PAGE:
## Facebook Hacker Cup 2015: Qualification Round problem analysis

Another year, another Facebook Hacker Cup, and another opportunity for smart people who know at least one programming language to put their problem solving skills to the test. As in earlier years, I will post a short analysis along with my solution for each problem, and I'll add some follow-up questions that people who have already solved the problems might find interesting.

The qualification round starts off easily. For the first problem, we're given a number, and we're supposed to turn it into the highest/lowest value possible, by swapping just two digits.

Since the number is only (up to) 9 digits long, simply swapping all 9*8/2 = 36 pairs of digits and keeping track of the minimum/maximum obtained will do the trick. There is only one gotcha: you're not allowed to swap a zero into the leftmost position. Since this case is mentioned both in the text and in the sample data (10 cannot be turned into 01), this is unlikely to trip anyone up.

My solution in Python:

The second problem is slightly more interesting. We are given a set of up to 20 pieces of food, each of which has some fixed mass of protein, carbohydrates and fat. We need to select a subset such that the sum of the protein, carbs and fat in the selection matches a given goal.

Like the previous problem, this one can easily be solved by brute force. For a set of N items, there are 2

Since I'm old school, I used bitmasks in C:

This solution is more than fast enough, but it can still be optimized. For one thing, there is no need to continue enumerating subsets once we've found a solution, but that only helps a little, and there are bigger gains to be had.

For the final problem of the qualification round, we are presented with a classical path-finding problem with a twist. We're asked to find the shortest path between two points in a maze. However, the maze is infested with laser turrets that will zap us if we stand in their line of fire.

Let's first consider a maze without any laser turrets. How would you find the shortest path between two points in this case? The standard solution is to use a breadth-first search: take the starting position, then calculate the positions that are reachable in exactly one step from there (at most 4 such places exist: one square up, down, left or right from the start, possibly fewer if there are walls in the way). Then for each of the new places found, we take one more step, finding the places reachable in exactly two steps. We continue doing this until we discover the goal square.

To run a breadth-first search quickly, we must make sure that we never visit the same location twice, or we waste a lot of time visiting the same place over and over. Since the shortest path from an intermediate location to the goal does not depend on how we reached the intermediate location, we can deduce that a shortest path through the maze will not go through the same square twice, and that means we only have to visit every square of the maze once.

The above is all completely true for a maze with no laser turrets, but the problem we're asked to solve is slightly different, and the example cases show that when there are laser turrets in the maze, sometimes we do need to visit the same location twice, because we need to wait for the laser turrets to point in the right direction before we can continue. So really, we can't use the standard algorithm to solve this problem... or, can we?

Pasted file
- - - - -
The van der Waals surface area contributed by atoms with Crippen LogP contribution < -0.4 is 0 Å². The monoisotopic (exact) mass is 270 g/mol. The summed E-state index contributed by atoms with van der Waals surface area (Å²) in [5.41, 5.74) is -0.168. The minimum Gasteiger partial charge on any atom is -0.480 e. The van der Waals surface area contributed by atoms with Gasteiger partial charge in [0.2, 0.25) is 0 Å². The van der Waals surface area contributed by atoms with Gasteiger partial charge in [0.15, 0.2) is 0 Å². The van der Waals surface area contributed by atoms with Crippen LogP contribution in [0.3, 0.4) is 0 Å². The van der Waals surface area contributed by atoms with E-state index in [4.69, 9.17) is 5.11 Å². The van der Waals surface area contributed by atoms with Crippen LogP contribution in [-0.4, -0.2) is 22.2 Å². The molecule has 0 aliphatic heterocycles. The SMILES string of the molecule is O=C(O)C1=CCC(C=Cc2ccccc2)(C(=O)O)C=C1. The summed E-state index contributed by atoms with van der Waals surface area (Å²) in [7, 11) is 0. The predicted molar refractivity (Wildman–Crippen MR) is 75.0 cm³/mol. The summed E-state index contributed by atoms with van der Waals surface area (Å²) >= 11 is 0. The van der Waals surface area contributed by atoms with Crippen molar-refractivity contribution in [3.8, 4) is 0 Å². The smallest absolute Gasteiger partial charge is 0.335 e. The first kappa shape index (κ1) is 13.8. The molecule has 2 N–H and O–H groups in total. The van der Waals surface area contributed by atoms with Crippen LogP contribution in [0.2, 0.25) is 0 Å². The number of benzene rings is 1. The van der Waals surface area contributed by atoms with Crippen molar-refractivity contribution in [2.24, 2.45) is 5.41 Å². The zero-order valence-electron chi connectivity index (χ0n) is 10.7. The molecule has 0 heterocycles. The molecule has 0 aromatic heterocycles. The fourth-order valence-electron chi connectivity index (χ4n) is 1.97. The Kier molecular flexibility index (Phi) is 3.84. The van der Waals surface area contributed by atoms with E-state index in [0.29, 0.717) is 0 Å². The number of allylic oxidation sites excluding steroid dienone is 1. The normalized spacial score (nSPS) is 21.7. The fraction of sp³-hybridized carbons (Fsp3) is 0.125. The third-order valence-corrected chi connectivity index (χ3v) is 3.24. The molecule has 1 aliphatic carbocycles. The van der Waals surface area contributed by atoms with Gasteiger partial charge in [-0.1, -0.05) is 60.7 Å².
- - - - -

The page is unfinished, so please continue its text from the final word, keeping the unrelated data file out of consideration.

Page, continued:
In a regular maze, the only variable in the state of the world is our position in the maze. In the laser maze, there are also laser turrets whose orientation depends on the number of steps we've taken so far. We can describe the state of the world as a triple

But wait: although the row and column index are bounded by the size of the maze (which is at most 100x100) there is no bound on how much time we spend solving the maze... or, is there? Although the turrets change direction over time, their movement is very limited. They each turn 90 degrees clockwise with every step we take. That means that after four steps, all the turrets are back at their original orientation. In fact, there are only four different states of the world: at time=0,4,8,12... the turrets are in the initial position; at time=1,5,9,13... they are turned one quarter clockwise; et cetera.

This means that we can reduce our state to

At this point, you might want to

If you want to see the code that solves these problems, you can view the JavaScript source code of that page. During the contest I wrote a solution in C++ instead, which is presented below:

What, you're still here? Did you really read all that code above, or did you just scroll down to the bottom real quick? Okay, since you're here anyway, I have two last questions for you.

And finally, an open ended question: what's the maximum number of steps required to solve any 100x100 maze? The official Facebook testdata is pretty weak (as usual) and only requires 65 steps in the most difficult case, but mazes requiring over 5,000 steps are possible (thanks, dcm360 ). The maximum must be less than 20,000, but it's not clear how close we can get to that number. Is it possible to have a solution require over 10,000 steps? If you manage to create such a maze, please post in the comments!

#### A. Cooking the Books

Problem Statement (official link).The qualification round starts off easily. For the first problem, we're given a number, and we're supposed to turn it into the highest/lowest value possible, by swapping just two digits.

**Warning: spoilers ahead!**Since the number is only (up to) 9 digits long, simply swapping all 9*8/2 = 36 pairs of digits and keeping track of the minimum/maximum obtained will do the trick. There is only one gotcha: you're not allowed to swap a zero into the leftmost position. Since this case is mentioned both in the text and in the sample data (10 cannot be turned into 01), this is unlikely to trip anyone up.

My solution in Python:

Python:

```